Crowdfunding is moving at warp speed. In 2012, there were 1 million campaigns that raised $2.7 billion dollars (an 81% increase over 2011). 2013 is on course to nearly double those numbers with funds expected to hit $5.1 billion. (source)
Kickstarter alone has generated $579 million in pledges since its launch in 2009.
In that time, 3.9 million people have pledged to fund nearly 40,000 projects.
So how do you launch a successful campaign on Kickstarter especially knowing the majority of projects don’t ever get funded?
There are many success stories (and candid tales of failure) that we can learn from.
Here are the highlights.
Looking at Kickstarter specifically, in order for a project to receive funding, a fundraising goal must be set and achieved. Approximately 44% of all Kickstarter projects achieve their goals. Funds raised may exceed the initial goal, but the goal is the baseline that must be accomplished. Therefore, it may be strategic to lower the goal amount (but not too low!). For example, if your project requires 150k and you set the funding goal accordingly, but only 120k is raised, you will receive nothing. Indiegogo, on the other hand, offers users the ability to accept funding even when their goals are not met. This comes at a higher percentage (9% underfunded versus 4% for fully-funded projects).
A few important notes:
- Kickstarter takes 5% of all successfully funded projects.
- All projects are required to have US bank accounts and a US mailing address (Kickstarter is working to remove these restrictions to enable Canadians to use the platform more easily).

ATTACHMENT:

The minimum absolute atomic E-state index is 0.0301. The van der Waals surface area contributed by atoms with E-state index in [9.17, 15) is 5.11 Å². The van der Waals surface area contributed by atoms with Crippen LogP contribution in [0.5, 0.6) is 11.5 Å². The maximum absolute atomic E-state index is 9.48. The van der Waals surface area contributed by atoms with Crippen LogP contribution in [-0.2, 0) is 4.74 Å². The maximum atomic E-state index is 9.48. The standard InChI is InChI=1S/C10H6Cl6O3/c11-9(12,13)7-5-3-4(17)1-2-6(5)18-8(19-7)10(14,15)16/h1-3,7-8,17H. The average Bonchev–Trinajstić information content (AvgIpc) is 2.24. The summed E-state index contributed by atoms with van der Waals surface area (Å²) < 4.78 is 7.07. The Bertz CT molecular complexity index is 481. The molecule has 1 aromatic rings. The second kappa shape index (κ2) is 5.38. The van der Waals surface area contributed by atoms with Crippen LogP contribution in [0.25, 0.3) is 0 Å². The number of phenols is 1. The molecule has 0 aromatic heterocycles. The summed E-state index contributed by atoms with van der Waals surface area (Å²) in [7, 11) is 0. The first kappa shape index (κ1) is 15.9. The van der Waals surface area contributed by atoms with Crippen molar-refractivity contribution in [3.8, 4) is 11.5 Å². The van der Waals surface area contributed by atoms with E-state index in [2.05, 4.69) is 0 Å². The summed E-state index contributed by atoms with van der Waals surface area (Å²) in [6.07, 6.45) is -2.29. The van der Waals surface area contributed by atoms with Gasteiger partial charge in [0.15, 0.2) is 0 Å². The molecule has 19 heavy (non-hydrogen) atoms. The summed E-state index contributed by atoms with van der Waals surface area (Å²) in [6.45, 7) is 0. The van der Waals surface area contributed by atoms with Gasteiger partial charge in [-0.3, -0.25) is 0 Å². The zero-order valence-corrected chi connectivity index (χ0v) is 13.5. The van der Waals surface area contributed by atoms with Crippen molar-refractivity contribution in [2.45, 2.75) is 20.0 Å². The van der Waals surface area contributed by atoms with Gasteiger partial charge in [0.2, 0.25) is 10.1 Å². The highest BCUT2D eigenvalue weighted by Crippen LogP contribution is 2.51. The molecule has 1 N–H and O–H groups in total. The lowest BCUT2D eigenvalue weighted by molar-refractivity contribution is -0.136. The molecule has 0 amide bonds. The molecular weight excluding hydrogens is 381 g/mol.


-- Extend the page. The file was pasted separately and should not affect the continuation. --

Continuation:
- There is a limited window in which to raise your funds (approx. 5 weeks). Choose your timing carefully.
- Your project is never removed from the Kickstarter site. It cannot be deleted.
Differences between IndieGoGo and Kickstarter
After funding goals and the reward structure have been determined, and slick multi-media assets have been produced (to post on the Kickstarter project page), it’s time to get down to strategy.
- Create a compelling and engaging story about your project – connect and establish an emotional connection with Backers.
- Raise awareness – identify Key Influencers and establish multiple channels to drive traffic to the Kickstarter project page.
- Pay attention to metrics and adjust accordingly.
- Pay for a PR blitz.
- Empower your fans – consider incorporating fan feedback into the development of your project.
- Consider offering Stretch Goals – it helps keep excitement levels high even after the original funding goal is reached.
- Attract a celebrity popular with the target audience – the celebrity’s endorsement and network goes a long way.
- Be prepared to live & breathe the campaign.
Do you have tips or lessons learned that you can share? Leave a comment.